I've decided that the only way I'm going to be really consistent about blogging is by developing some tags for myself. "What I'm Reading Wednesday" is a good start.
Last week, I read Uwem Akpan's debut collection of short stories, Say You're One of Them. This is not an easy book to read; in fact, I would call this one of the hardest books through which I've ever marched. These are stories about modern-day Africa as seen through the eyes of children and teenagers facing horrific life situations. One reads with a sense of dread and impending disaster. Most of the stories quote people speaking in an odd musical patois that would be hard to understand unless you have been around people speaking English in a variety of accents. I found myself just pulled in to the river of words and drifting along until fresh horrors occurred. The book is very well written, with fully realized characters in utterly believable circumstances. The device of seeing the stories through the eyes of the most vulnerable and least worldly characters works very well.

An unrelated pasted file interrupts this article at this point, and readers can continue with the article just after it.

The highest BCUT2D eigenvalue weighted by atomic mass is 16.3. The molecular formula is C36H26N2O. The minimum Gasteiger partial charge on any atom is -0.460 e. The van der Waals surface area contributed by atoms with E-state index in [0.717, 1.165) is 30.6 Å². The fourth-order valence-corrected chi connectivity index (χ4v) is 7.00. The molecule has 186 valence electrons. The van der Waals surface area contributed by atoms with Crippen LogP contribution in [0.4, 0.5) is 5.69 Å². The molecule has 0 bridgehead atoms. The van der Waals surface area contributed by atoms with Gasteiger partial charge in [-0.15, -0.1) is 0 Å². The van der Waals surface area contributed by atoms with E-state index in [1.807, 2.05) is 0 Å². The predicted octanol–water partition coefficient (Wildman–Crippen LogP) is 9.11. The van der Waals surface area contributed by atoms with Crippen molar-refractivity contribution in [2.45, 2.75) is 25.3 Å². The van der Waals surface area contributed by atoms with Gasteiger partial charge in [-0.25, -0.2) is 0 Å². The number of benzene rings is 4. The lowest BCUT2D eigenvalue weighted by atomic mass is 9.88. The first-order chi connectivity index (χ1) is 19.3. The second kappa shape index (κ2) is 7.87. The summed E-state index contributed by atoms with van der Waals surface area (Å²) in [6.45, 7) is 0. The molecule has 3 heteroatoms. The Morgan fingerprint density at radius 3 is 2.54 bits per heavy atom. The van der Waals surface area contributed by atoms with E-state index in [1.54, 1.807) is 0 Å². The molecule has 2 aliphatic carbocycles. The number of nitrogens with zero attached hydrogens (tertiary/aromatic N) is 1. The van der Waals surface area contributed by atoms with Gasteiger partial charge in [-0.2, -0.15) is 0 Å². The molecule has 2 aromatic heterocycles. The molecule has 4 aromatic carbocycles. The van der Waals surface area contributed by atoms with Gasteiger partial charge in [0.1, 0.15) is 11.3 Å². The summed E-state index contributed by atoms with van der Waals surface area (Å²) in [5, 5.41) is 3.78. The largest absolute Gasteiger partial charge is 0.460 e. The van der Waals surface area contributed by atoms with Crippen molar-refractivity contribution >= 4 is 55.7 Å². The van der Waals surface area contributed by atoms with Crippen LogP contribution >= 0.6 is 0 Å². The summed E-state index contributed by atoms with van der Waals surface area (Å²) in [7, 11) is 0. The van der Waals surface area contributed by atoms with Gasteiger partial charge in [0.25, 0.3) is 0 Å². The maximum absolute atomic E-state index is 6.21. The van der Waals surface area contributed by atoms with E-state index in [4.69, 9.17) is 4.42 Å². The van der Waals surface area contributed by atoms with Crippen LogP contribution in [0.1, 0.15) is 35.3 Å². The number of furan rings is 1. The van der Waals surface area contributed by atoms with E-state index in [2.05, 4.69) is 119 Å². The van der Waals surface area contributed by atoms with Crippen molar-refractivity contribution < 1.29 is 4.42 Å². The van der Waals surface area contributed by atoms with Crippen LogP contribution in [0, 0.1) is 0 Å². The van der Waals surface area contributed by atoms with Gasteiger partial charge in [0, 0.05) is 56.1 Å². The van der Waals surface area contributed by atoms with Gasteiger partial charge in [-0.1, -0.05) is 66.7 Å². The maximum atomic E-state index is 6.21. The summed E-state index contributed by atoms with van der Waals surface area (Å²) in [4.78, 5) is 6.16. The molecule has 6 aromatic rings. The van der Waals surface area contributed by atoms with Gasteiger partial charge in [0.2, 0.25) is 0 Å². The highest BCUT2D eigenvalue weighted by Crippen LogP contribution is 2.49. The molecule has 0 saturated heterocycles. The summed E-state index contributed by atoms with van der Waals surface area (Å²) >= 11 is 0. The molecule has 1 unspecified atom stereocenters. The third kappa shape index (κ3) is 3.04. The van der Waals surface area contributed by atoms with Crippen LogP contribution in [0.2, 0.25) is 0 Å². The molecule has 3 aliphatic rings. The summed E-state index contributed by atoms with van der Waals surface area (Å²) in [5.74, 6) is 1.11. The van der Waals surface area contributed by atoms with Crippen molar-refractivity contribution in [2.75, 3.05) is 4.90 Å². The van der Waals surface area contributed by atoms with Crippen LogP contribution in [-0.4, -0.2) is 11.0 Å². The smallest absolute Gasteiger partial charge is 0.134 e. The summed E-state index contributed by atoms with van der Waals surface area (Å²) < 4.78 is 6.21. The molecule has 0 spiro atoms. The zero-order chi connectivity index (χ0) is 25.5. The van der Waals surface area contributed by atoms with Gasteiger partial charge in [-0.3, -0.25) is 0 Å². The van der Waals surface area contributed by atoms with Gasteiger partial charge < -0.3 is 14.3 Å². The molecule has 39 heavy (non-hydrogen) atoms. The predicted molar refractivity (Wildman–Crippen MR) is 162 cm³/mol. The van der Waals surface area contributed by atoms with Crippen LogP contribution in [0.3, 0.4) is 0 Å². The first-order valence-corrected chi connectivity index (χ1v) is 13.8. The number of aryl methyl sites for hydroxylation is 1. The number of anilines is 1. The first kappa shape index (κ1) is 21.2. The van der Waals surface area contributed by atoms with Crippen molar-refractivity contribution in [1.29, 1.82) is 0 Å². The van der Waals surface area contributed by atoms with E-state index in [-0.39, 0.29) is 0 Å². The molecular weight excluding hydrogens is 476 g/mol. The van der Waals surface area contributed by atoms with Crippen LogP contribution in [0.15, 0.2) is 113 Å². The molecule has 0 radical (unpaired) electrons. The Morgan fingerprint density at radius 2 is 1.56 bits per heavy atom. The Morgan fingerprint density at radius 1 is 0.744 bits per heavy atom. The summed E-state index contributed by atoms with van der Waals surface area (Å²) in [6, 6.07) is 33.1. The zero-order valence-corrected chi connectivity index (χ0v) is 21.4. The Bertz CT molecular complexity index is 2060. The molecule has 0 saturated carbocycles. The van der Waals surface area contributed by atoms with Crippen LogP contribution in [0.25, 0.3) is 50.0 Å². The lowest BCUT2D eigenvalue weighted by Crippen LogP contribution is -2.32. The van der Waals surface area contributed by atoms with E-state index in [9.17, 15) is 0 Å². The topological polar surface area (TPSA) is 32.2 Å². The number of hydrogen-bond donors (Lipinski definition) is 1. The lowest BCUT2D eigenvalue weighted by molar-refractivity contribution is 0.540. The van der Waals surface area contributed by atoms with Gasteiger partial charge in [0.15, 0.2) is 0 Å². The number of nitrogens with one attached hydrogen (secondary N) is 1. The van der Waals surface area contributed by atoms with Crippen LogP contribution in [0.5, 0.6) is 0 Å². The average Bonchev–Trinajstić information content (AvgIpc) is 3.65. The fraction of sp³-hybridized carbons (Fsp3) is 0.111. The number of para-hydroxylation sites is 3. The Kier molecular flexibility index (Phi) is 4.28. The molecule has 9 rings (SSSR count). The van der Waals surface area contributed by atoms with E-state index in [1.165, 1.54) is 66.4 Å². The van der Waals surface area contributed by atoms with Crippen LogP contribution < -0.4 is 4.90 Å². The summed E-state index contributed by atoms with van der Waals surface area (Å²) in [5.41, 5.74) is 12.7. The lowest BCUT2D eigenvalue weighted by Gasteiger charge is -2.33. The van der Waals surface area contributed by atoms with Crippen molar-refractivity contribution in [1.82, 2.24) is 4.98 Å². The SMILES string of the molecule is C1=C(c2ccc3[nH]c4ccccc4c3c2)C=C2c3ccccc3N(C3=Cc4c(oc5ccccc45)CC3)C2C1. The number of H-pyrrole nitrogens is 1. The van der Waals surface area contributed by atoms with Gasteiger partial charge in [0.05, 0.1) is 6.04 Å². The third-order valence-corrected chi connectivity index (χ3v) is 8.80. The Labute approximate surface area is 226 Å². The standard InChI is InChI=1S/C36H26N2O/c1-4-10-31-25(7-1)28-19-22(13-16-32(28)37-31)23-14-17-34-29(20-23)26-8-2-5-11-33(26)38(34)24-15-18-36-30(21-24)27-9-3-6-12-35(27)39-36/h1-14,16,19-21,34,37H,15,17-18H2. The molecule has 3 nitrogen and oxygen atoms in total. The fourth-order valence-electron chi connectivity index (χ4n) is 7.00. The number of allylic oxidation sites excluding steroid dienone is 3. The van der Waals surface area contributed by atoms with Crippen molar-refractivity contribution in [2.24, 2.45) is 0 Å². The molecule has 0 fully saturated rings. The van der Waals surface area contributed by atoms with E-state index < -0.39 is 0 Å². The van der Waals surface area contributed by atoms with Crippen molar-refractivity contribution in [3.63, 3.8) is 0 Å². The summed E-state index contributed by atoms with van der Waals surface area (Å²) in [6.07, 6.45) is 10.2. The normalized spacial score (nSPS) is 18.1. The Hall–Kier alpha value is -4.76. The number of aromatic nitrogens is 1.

If you are sensitive and prone to nightmares, please do not read this book. If you cried after seeing Bambi, do not read this book. If, on the other hand, you cried after seeing the movie, Romero, read this book. If the phrase "Triangle Shirtwaist Fire" makes you cry out with indignation, read this book. The biggest problem I had with the book (besides the intense feelings of sadness it raised) was that I got to the end and wanted to know what I could do to fix some of the problems I saw. I wanted to move into action, and no action was obvious.
I had the privilege of becoming acquainted with Uwem a few years ago. He is a Jesuit priest and lived with the other Jesuits in Ann Arbor while getting his Master's degree in English. Naturally, he hung out at my parish, and I invited him to speak to the faculty-staff discussion group about Nigeria. He was rather surprised that we asked him, and he was pleasantly surprised that our group had some knowledge of his country. It took me a couple of years to work up the courage to read his book, and now, I am filled with a great many questions I want to ask him.
Within minutes of finishing this book, I rummaged through a pile of unread books and pulled out Anthony Trollope's Barchester Towers - tales of small-town middle class people in Victorian England - I am such a wimp!